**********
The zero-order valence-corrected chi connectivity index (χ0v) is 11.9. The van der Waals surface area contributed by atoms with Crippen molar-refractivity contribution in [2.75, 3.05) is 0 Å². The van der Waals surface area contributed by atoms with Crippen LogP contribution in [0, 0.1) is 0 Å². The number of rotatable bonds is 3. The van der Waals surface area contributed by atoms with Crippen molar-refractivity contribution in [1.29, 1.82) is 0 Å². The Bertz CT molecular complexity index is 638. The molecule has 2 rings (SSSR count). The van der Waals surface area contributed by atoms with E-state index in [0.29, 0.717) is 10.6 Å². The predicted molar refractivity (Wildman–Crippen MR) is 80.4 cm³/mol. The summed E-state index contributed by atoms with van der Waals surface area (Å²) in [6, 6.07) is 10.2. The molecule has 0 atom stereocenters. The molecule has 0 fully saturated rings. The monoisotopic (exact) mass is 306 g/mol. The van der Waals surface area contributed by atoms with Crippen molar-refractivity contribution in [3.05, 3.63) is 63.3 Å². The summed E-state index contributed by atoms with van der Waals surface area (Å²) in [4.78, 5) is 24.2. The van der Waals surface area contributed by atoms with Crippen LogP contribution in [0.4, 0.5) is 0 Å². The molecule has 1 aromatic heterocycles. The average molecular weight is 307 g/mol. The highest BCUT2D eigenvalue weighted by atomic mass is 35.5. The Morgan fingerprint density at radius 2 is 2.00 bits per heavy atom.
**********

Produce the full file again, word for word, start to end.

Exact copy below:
The zero-order valence-corrected chi connectivity index (χ0v) is 11.9. The van der Waals surface area contributed by atoms with Crippen molar-refractivity contribution in [2.75, 3.05) is 0 Å². The van der Waals surface area contributed by atoms with Crippen LogP contribution in [0, 0.1) is 0 Å². The number of rotatable bonds is 3. The van der Waals surface area contributed by atoms with Crippen molar-refractivity contribution in [1.29, 1.82) is 0 Å². The Bertz CT molecular complexity index is 638. The molecule has 2 rings (SSSR count). The van der Waals surface area contributed by atoms with E-state index in [0.29, 0.717) is 10.6 Å². The predicted molar refractivity (Wildman–Crippen MR) is 80.4 cm³/mol. The summed E-state index contributed by atoms with van der Waals surface area (Å²) in [6, 6.07) is 10.2. The molecule has 0 atom stereocenters. The molecule has 0 fully saturated rings. The monoisotopic (exact) mass is 306 g/mol. The van der Waals surface area contributed by atoms with Crippen molar-refractivity contribution in [3.05, 3.63) is 63.3 Å². The summed E-state index contributed by atoms with van der Waals surface area (Å²) in [4.78, 5) is 24.2. The van der Waals surface area contributed by atoms with Crippen LogP contribution in [0.4, 0.5) is 0 Å². The molecule has 1 aromatic heterocycles. The average molecular weight is 307 g/mol. The highest BCUT2D eigenvalue weighted by atomic mass is 35.5. The Morgan fingerprint density at radius 2 is 2.00 bits per heavy atom.